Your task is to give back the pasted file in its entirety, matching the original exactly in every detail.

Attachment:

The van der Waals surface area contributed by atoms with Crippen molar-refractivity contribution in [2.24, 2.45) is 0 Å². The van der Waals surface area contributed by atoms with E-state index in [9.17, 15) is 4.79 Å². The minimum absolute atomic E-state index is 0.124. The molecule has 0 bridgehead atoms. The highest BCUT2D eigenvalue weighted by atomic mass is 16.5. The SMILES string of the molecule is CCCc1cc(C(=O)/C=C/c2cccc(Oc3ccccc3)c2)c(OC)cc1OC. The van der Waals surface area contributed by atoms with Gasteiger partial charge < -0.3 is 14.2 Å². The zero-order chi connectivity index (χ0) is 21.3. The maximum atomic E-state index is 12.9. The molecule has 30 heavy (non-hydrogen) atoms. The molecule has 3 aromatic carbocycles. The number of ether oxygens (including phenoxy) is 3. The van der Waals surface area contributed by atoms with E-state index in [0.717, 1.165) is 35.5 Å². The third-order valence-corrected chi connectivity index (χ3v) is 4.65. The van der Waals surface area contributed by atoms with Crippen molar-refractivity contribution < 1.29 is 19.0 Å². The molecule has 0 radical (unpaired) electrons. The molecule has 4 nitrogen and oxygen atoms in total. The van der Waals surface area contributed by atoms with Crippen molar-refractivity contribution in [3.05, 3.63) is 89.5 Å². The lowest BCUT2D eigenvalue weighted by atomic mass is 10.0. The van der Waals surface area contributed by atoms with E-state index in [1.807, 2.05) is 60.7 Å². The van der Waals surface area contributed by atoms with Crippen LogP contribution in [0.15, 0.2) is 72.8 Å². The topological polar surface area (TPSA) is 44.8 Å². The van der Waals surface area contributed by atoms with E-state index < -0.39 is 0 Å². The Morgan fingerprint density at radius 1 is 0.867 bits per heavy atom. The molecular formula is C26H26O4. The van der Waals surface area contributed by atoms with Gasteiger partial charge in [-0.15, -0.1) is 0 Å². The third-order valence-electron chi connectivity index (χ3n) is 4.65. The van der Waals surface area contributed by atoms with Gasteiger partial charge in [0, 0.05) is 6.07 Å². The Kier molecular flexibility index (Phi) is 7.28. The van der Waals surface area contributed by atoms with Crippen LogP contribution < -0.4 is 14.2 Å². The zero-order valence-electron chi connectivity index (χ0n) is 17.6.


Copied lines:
The van der Waals surface area contributed by atoms with Crippen molar-refractivity contribution in [2.24, 2.45) is 0 Å². The van der Waals surface area contributed by atoms with E-state index in [9.17, 15) is 4.79 Å². The minimum absolute atomic E-state index is 0.124. The molecule has 0 bridgehead atoms. The highest BCUT2D eigenvalue weighted by atomic mass is 16.5. The SMILES string of the molecule is CCCc1cc(C(=O)/C=C/c2cccc(Oc3ccccc3)c2)c(OC)cc1OC. The van der Waals surface area contributed by atoms with Gasteiger partial charge < -0.3 is 14.2 Å². The zero-order chi connectivity index (χ0) is 21.3. The maximum atomic E-state index is 12.9. The molecule has 30 heavy (non-hydrogen) atoms. The molecule has 3 aromatic carbocycles. The number of ether oxygens (including phenoxy) is 3. The van der Waals surface area contributed by atoms with E-state index in [0.717, 1.165) is 35.5 Å². The third-order valence-corrected chi connectivity index (χ3v) is 4.65. The van der Waals surface area contributed by atoms with Crippen molar-refractivity contribution < 1.29 is 19.0 Å². The molecule has 0 radical (unpaired) electrons. The molecule has 4 nitrogen and oxygen atoms in total. The van der Waals surface area contributed by atoms with Crippen molar-refractivity contribution in [3.05, 3.63) is 89.5 Å². The lowest BCUT2D eigenvalue weighted by atomic mass is 10.0. The van der Waals surface area contributed by atoms with E-state index in [1.807, 2.05) is 60.7 Å². The van der Waals surface area contributed by atoms with Crippen LogP contribution in [0.15, 0.2) is 72.8 Å². The topological polar surface area (TPSA) is 44.8 Å². The van der Waals surface area contributed by atoms with E-state index < -0.39 is 0 Å². The Morgan fingerprint density at radius 1 is 0.867 bits per heavy atom. The molecular formula is C26H26O4. The van der Waals surface area contributed by atoms with Gasteiger partial charge in [-0.15, -0.1) is 0 Å². The third-order valence-electron chi connectivity index (χ3n) is 4.65. The van der Waals surface area contributed by atoms with Gasteiger partial charge in [0, 0.05) is 6.07 Å². The Kier molecular flexibility index (Phi) is 7.28. The van der Waals surface area contributed by atoms with Crippen LogP contribution < -0.4 is 14.2 Å². The zero-order valence-electron chi connectivity index (χ0n) is 17.6.